History Paper on Augustine’s View of Human Nature

Augustine’s View of Human Nature

According to St. Augustine, being an infant means being greatly in need and fussy to the extent that one cannot handle anything by oneself. He gives an example of himself when he would throw tantrums whenever he needed help. He cites a case where infants cannot do anything apart from crying when in need (Manning & Cassel, 2013). He equates the acts to sin stating that the acts by babies are sinful and they should be sorry even though they do not have the capacity and capability to understand their actions.

He narrates a story during his teenage years when in the company of a friend; they stole pears from a neighbor’s tree. He says that their act was sinful as they had plenty of foodstuffs at their own home. Though he is upset by the sin he committed, believes that he has greater sins to worry about rather than the little sin of stealing a pear. The entire concept of his encounters is that one should not sin without reason as it would be much worse.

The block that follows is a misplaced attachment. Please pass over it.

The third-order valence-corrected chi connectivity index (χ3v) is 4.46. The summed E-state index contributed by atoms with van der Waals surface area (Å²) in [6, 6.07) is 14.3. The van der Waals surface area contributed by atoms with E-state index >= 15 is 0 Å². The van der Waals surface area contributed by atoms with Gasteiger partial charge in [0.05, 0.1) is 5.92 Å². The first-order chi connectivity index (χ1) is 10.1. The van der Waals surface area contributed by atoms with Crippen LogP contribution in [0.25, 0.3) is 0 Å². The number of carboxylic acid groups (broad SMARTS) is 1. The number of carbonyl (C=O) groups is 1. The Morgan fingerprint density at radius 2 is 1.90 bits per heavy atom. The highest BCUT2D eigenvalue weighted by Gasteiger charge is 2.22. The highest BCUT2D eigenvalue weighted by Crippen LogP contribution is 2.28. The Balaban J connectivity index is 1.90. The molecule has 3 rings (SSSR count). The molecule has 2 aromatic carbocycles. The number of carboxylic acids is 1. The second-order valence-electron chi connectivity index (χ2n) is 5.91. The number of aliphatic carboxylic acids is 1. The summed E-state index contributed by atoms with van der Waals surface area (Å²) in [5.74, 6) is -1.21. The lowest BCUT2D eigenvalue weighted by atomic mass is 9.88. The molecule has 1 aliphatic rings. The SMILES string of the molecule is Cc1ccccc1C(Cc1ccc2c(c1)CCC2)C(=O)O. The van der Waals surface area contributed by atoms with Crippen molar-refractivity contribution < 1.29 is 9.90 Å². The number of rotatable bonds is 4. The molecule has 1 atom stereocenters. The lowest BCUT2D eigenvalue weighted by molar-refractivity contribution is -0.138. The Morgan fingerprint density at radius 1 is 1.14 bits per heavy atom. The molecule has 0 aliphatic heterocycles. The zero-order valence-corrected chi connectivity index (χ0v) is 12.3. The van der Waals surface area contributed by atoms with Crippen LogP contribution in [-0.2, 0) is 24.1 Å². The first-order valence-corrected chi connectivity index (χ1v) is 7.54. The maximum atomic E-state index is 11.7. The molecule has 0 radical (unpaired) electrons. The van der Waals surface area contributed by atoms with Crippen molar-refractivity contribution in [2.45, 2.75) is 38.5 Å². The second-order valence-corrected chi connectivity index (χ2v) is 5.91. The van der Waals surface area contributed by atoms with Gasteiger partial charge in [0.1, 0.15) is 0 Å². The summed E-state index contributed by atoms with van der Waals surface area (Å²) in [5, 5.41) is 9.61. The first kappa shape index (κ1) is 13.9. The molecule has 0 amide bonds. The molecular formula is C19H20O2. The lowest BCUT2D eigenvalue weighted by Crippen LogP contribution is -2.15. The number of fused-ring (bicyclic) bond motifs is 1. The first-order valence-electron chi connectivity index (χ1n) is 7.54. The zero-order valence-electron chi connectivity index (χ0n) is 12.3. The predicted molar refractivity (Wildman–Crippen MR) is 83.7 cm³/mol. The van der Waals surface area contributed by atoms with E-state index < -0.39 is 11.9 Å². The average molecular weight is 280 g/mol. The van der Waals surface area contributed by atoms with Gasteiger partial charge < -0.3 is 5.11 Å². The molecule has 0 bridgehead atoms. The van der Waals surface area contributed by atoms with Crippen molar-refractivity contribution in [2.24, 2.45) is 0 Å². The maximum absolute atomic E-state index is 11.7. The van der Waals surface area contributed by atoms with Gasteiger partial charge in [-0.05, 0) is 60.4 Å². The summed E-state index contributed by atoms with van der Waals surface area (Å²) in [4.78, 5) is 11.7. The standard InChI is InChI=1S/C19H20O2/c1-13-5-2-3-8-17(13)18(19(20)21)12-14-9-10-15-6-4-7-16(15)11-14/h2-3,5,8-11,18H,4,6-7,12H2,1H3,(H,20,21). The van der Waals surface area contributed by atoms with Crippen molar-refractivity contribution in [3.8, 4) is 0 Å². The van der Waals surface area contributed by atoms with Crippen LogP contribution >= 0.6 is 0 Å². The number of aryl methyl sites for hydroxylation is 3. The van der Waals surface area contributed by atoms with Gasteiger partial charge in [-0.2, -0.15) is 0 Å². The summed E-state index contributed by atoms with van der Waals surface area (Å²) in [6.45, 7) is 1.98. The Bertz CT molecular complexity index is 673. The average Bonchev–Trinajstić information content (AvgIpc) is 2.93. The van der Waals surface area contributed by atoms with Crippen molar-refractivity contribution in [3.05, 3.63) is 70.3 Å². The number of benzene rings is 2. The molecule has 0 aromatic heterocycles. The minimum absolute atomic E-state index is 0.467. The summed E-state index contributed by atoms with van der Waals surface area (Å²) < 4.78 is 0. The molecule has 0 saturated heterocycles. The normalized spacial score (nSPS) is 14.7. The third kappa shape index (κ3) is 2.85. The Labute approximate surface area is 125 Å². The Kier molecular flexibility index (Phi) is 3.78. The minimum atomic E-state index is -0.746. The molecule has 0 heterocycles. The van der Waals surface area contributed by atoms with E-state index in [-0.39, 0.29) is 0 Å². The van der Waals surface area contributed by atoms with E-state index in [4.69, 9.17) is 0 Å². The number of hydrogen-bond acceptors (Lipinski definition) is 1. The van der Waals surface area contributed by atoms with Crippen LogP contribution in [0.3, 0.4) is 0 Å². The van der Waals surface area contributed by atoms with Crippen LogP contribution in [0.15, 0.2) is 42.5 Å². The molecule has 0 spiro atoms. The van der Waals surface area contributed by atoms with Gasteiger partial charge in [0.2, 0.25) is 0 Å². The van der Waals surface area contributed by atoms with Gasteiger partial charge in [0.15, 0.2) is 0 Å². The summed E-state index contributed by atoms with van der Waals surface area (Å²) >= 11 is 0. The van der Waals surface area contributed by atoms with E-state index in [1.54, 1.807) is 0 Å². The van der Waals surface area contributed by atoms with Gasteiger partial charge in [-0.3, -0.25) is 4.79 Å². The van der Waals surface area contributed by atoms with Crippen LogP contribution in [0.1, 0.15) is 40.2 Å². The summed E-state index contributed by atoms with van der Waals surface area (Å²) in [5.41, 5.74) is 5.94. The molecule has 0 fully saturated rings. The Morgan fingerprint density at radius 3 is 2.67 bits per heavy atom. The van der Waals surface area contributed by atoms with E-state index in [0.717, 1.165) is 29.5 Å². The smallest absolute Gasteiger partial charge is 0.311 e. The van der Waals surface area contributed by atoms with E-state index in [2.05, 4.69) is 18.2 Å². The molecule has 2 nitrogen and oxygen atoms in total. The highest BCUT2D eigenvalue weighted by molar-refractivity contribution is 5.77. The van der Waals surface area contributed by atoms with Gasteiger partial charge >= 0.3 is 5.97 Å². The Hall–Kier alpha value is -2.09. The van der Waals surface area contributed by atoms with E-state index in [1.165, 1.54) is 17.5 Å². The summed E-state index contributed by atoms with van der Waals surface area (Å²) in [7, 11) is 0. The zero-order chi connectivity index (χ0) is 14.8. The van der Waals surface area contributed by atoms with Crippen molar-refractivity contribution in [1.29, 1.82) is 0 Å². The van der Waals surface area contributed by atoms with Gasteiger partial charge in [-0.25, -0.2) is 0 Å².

According to Augustine, there is both good and evil. He believes good determines the existence of evil and vice versa. He states that God was not perfect by creating good as a measure of righteousness. This, he believes, underrates acts of perfection. Good and evil correspond to one another and one stance is a scale measured by the other (Manning & Cassel, 2013). Through morality, St. Augustine believes that the society is dependent on ethics and there are no perfections including God who individuals regard to being supreme and all powerful.



Manning, L., Cassel, D. & Cassel, J. (2013). St. Augustine’s Reflections on Memory and Time and the Current Concept of Subjective Time in Mental Time Travel. Behavioral Sciences (2076-328X), 3(2), 232-243. doi:10.3390/bs3020232